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Work The Choir of the Church of Saint Bavo in Haarlem, with Imaginary Episcopal Tomb

Department of Paintings: Dutch painting

The Choir of the Church of Saint Bavo in Haarlem, with Imaginary Episcopal Tomb

© 2005 RMN / Franck Raux

Paintings
Dutch painting

Author(s):
Collange Adeline

View from the north toward the southern ambulatory, with the Breewer Chapel in the background. The episcopal tomb is an invention, no doubt to affirm the permanence of Catholicism and the bishopric of Haarlem despite the Calvinist Reformation (see the Latin inscription celebrating a bishop's glorious afterlife). The picture was possibly painted for a Catholic patron and is one of the artist's oldest (his first known painting dates from 1628). He often took the church of Saint Bavo as a theme.

A geometrical painter

Pieter Jansz Saenredam, the "portrait painter" of Dutch churches, has here depicted the Grote Kerk, the Gothic church of Saint Bavo in Haarlem. He has portrayed the interior running across at right angles, as seen from the choir. Three great archways open onto the southern side of the ambulatory. In the background on the right a soft light illuminates the side chapel of the brewers' corporation. Saenredam was not the first to paint church interiors: architectural paintings had been growing in popularity over several decades. However, unlike the fanciful art of his predecessors, the topography of Saenredam's views was rigorously precise. He was a genuinely geometrical painter, and collaborated with a surveyor to take measurements of the church. As was his custom, he drew two preparatory studies for this picture. The first was a pencil drawing done on the spot, almost entirely freehand, to situate the composition. The second was done with graphite and constructed using a rule and compass, applying the laws of perspective with great rigor.

A discreet allegiance to the Roman Catholic Church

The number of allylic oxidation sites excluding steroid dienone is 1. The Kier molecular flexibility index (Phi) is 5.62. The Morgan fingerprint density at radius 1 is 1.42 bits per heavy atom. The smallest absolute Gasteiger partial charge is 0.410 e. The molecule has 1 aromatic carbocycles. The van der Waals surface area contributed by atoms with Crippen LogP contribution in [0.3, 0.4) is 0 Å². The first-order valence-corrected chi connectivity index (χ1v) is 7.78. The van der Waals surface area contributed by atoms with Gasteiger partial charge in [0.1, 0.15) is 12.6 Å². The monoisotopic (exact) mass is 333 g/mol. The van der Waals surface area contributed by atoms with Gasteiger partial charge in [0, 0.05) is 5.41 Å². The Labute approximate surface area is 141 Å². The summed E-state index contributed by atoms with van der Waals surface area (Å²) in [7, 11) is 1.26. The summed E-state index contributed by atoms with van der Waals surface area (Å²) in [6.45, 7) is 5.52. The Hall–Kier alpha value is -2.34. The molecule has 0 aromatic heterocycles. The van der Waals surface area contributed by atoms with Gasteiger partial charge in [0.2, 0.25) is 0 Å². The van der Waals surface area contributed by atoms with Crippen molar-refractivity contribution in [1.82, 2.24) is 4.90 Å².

However, Saenredam did take a few liberties with reality: for example, the wall obstructing the left archway and, in particular, the immense tomb with a statue of a bishop kneeling are pure invention. Above the modern-style tomb can be read a Latin inscription which translates thus: "Doctrinal Truth and sanctification, not the miter and crozier, distinguish the bishop whose life is maintained in eternal glory after death." It was designed to celebrate the virtue of the Dutch bishops who no longer had any official power (without miter and crozier) but continued to honor the holy faith as worthy successors of the apostles. These additions no doubt fulfilled the wishes of a patron in the Haarlem Catholic community, which still remained highly important despite the Protestant Reformation.

The "artist who painted the clear brightness of churches"

This painting is very characteristic of Saenredam's work, which earned him the nickname of "the artist who painted the clear brightness of churches." The church of Saint Bavo was one of his favorite subjects and he interpreted it many times in a series of about thirty drawings and a dozen or so paintings. He used fine glazes, which allowed him to achieve subtle variations when capturing the transparency of air or the appearance of delicately veined marble. His refined palette centers on the grays and very pale gold tones that diffuse a soft light onto the pure white architecture. The whole effect is almost monochrome, giving an impression of space and silence favorable to meditation. The flow of the pure vertical lines, with their almost abstract rhythm, has strikingly modern echoes.

Bibliography

- RUURS Rob, "Un Tableau de Pieter Saenredam (1597-1665) au Louvre : intérieur de l'église Saint-Bavon à Haarlem", in La Revue du Louvre, 1988, 1, p. 39-42.

- FOUCART Jacques (dir.),  Nouvelles acquisitions du département des peintures : 1983-1986, , Éditions de la Réunion des musées nationaux, 1987, p. 93-95.

Technical description

  • Pieter Jansz SAENREDAM (1597-1665)

    The Choir of the Church of Saint Bavo in Haarlem, with Imaginary Episcopal Tomb

    1630

  • Oil on wood panel.

    H. 41 cm; W. 37 cm

  • Purchased on the London art market (Speelman, Harari and Johns), 1983.

    R.F. 1983-100

  • Paintings

    Richelieu wing
    2nd floor
    Holland, first half of the 17th century
    Room 29

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Additional information about the work

Inscription: "P. SAENRED. FE ANO 1630. (S.D.B.D.)"; in gold letters, above the tomb, on the left: "DOCTRINA VERA, ET SANCTITAS/NON MILTRA NEC PEDUM NOTANT/EPISCOPUM, QUEM GLORIA/AETERNA POSTMORTE."